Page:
When we look at the world, we are hallucinating all the time

I’ve got burnout.

I was hoping the mania induced by VP and WFC would carry me through to the end of the year, but the hyper-productivity that persisted through the end of NaNo has failed me, and until a few days ago, I was approaching my laptop with trepidation.

In the interim, I’ve been reading things I’ve been meaning to read. My to-read pile has been steadily growing as I ignored it in favor of writing, and after spending a few weeks hacking away at it, it’s almost felt like a Christmas present to myself. I miss spending five hours straight reading. It was a relief.

I’ve also been doing some research to keep my beast fed and happy in the interim. I’ve been reading about neuroaesthetics and neuroanatomy and I’m currently reading V.S. Ramachandran’s The Tell-Tale Brain (highly recommended) because while I can describe in excruciating detail the process of synaptic transmission or the function of the different types of cells in the brain, I know very little about the gross function of its parts. And seeing how I have three or four stories rumbling around in my head that deal with neurology in some fashion, it’s something I’ve been wanting to read more about.

And while I feel residual guilt about stepping away from the novel draft since December 3rd, all of this reading and space let a bunch of abandoned story ideas jumble up into something I hope will parallel (or even exceed) the Triffid story in its beauty and horror and sciencefulness.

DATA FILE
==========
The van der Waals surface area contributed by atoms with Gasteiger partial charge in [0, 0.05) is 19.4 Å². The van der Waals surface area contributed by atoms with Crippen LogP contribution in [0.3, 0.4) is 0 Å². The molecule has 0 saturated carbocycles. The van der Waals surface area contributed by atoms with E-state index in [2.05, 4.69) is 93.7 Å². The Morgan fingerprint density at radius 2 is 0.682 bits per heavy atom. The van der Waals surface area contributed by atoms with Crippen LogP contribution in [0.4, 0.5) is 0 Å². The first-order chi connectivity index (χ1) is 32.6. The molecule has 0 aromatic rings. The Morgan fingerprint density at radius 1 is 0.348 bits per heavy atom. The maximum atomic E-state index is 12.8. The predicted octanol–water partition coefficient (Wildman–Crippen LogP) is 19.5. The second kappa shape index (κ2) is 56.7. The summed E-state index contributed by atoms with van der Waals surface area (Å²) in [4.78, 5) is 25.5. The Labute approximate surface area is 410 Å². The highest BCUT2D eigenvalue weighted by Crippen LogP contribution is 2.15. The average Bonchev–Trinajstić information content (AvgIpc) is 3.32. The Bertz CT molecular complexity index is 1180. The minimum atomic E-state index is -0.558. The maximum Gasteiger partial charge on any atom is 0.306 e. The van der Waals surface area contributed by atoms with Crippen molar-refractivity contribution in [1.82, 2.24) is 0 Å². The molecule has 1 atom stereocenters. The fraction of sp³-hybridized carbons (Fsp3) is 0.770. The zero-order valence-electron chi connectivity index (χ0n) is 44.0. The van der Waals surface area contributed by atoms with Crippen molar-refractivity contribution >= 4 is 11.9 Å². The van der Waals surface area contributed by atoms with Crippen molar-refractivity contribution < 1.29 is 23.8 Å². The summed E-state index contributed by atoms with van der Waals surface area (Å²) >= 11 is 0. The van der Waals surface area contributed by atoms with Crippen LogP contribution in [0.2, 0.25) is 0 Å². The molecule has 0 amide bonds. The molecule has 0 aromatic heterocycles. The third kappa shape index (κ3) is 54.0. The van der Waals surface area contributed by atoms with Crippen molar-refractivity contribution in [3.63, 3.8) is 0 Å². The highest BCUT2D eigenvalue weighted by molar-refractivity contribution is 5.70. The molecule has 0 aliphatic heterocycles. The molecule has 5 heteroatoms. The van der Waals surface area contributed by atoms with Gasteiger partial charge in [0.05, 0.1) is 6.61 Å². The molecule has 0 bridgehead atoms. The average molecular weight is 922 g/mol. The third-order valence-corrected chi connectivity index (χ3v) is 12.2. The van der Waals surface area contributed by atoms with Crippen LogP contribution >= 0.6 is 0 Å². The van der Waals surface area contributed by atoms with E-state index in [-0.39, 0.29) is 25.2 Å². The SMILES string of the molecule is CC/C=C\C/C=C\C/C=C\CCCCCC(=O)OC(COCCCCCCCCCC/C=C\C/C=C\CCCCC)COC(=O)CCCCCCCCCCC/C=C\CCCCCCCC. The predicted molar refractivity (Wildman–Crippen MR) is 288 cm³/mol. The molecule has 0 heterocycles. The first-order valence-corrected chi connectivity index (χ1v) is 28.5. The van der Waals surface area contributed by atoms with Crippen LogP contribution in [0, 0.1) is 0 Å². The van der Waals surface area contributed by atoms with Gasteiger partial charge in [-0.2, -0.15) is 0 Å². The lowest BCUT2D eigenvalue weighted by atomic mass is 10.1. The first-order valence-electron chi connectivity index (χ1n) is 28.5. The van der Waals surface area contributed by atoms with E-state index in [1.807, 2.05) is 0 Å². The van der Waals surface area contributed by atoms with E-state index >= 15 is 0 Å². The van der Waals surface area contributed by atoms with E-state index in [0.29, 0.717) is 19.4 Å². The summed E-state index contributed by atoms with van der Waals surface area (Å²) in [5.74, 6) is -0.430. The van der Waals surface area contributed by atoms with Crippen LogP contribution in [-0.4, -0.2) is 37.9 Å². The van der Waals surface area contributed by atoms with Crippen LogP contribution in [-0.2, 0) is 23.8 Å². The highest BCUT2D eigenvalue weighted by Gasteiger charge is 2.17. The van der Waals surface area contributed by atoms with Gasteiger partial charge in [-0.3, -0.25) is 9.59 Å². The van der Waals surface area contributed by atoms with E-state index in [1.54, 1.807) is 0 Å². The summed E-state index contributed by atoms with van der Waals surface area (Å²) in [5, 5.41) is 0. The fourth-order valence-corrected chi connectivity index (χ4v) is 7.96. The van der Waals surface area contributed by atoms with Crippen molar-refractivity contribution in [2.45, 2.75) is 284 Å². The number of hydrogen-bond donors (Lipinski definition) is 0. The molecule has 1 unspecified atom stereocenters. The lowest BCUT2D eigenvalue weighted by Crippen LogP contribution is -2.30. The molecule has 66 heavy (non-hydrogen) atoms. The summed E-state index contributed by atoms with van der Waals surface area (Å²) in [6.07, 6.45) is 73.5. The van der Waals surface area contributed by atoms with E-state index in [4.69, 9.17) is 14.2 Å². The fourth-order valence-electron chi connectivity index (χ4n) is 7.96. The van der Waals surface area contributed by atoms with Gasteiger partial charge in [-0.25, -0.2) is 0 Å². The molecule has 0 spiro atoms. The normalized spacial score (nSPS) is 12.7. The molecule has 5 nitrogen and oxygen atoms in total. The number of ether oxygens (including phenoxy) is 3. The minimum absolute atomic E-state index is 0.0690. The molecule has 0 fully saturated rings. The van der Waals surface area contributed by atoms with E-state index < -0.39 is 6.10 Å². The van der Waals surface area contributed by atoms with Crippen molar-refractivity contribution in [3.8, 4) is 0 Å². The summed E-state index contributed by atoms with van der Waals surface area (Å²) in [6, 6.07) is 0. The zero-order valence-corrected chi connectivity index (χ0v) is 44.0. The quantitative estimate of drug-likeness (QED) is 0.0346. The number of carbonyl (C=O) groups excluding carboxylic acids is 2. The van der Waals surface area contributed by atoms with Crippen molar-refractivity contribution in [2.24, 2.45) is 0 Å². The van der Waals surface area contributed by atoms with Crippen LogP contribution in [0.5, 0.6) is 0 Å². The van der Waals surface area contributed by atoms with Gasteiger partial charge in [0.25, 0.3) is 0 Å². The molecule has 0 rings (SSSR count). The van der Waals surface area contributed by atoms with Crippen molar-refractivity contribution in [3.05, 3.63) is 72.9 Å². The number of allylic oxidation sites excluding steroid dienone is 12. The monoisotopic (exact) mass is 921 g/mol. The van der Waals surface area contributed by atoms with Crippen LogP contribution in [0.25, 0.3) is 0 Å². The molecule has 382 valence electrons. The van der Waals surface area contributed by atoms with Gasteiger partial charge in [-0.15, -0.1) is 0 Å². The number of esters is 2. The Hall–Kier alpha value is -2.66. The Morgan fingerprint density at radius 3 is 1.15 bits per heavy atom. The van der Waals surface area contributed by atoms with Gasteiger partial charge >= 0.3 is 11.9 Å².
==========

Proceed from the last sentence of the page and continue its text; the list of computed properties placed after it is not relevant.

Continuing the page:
Which gets me around to something I’ve been thinking a lot about lately. All of the stories I have in circulation (or in draft form) right now have nothing to do with science, and they’re trifles when compared to the Triffid one. This is something I’m not entirely comfortable with. As someone who doesn’t see herself conforming to a single style or genre any time soon, I’m left thinking about what my body of work will look like in five years. Part of me almost hopes none of these find a home just because they’re so hollow when compared to the Triffid one.

But the louder part of myself knows this is a silly thing to be pondering. It’s useless to think about these things. I need to just be writing things that make me happy, and damn the rejection torpedoes. I need to be writing stories that push all my buttons, be it horror or fucked up fantasy or hard SF.

So I really like this story I started the other day. It’s mashing up a few roadtrips to the desert I took with my friend Natalie of the past few years, neuroscience and art to make up what I hope is a unique take on the (WAY overdone) zombie apocalypse trope. And I don’t care that it’s just going to make it that much harder to sell down the road. It’s got my favorite opening line of all the stories I’ve written to date.

I want to finish this story this month, but the novel has started calling me back to finish it, so maybe next month. Until then, I’ve got some studying to do.

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